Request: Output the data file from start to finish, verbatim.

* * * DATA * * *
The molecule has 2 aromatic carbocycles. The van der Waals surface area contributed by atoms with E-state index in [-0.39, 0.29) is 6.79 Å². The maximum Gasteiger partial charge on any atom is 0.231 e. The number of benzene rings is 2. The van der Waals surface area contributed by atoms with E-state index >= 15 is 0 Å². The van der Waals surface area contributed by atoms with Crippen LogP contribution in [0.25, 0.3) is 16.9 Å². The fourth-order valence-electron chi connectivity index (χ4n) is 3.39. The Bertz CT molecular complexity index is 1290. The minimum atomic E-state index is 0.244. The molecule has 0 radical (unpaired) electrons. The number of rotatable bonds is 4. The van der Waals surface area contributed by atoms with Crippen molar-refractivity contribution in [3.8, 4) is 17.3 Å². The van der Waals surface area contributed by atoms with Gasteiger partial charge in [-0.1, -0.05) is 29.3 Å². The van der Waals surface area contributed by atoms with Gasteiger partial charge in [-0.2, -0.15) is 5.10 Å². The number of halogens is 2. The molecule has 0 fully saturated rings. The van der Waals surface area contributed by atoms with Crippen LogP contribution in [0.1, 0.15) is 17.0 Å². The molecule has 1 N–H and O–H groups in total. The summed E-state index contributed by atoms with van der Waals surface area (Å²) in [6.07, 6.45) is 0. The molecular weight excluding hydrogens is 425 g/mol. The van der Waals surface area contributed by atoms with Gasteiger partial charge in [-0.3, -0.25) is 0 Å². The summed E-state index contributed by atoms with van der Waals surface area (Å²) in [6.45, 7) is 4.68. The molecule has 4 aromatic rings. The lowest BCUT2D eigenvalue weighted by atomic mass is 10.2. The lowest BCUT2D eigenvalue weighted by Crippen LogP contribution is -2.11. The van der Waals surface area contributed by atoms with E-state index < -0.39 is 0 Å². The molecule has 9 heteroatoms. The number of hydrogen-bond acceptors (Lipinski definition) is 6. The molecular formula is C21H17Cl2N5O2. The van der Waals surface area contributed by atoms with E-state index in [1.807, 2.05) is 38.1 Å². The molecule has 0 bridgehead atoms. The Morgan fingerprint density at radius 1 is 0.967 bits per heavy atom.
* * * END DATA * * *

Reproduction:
The molecule has 2 aromatic carbocycles. The van der Waals surface area contributed by atoms with E-state index in [-0.39, 0.29) is 6.79 Å². The maximum Gasteiger partial charge on any atom is 0.231 e. The number of benzene rings is 2. The van der Waals surface area contributed by atoms with E-state index >= 15 is 0 Å². The van der Waals surface area contributed by atoms with Crippen LogP contribution in [0.25, 0.3) is 16.9 Å². The fourth-order valence-electron chi connectivity index (χ4n) is 3.39. The Bertz CT molecular complexity index is 1290. The minimum atomic E-state index is 0.244. The molecule has 0 radical (unpaired) electrons. The number of rotatable bonds is 4. The van der Waals surface area contributed by atoms with Crippen molar-refractivity contribution in [3.8, 4) is 17.3 Å². The van der Waals surface area contributed by atoms with Gasteiger partial charge in [-0.1, -0.05) is 29.3 Å². The van der Waals surface area contributed by atoms with Gasteiger partial charge in [-0.2, -0.15) is 5.10 Å². The number of halogens is 2. The molecule has 0 fully saturated rings. The van der Waals surface area contributed by atoms with Crippen LogP contribution in [0.1, 0.15) is 17.0 Å². The molecule has 1 N–H and O–H groups in total. The summed E-state index contributed by atoms with van der Waals surface area (Å²) in [6.07, 6.45) is 0. The molecular weight excluding hydrogens is 425 g/mol. The van der Waals surface area contributed by atoms with Gasteiger partial charge in [-0.3, -0.25) is 0 Å². The summed E-state index contributed by atoms with van der Waals surface area (Å²) in [6.45, 7) is 4.68. The molecule has 4 aromatic rings. The lowest BCUT2D eigenvalue weighted by atomic mass is 10.2. The lowest BCUT2D eigenvalue weighted by Crippen LogP contribution is -2.11. The van der Waals surface area contributed by atoms with E-state index < -0.39 is 0 Å². The molecule has 9 heteroatoms. The number of hydrogen-bond acceptors (Lipinski definition) is 6. The molecular formula is C21H17Cl2N5O2. The van der Waals surface area contributed by atoms with E-state index in [1.807, 2.05) is 38.1 Å². The molecule has 0 bridgehead atoms. The Morgan fingerprint density at radius 1 is 0.967 bits per heavy atom.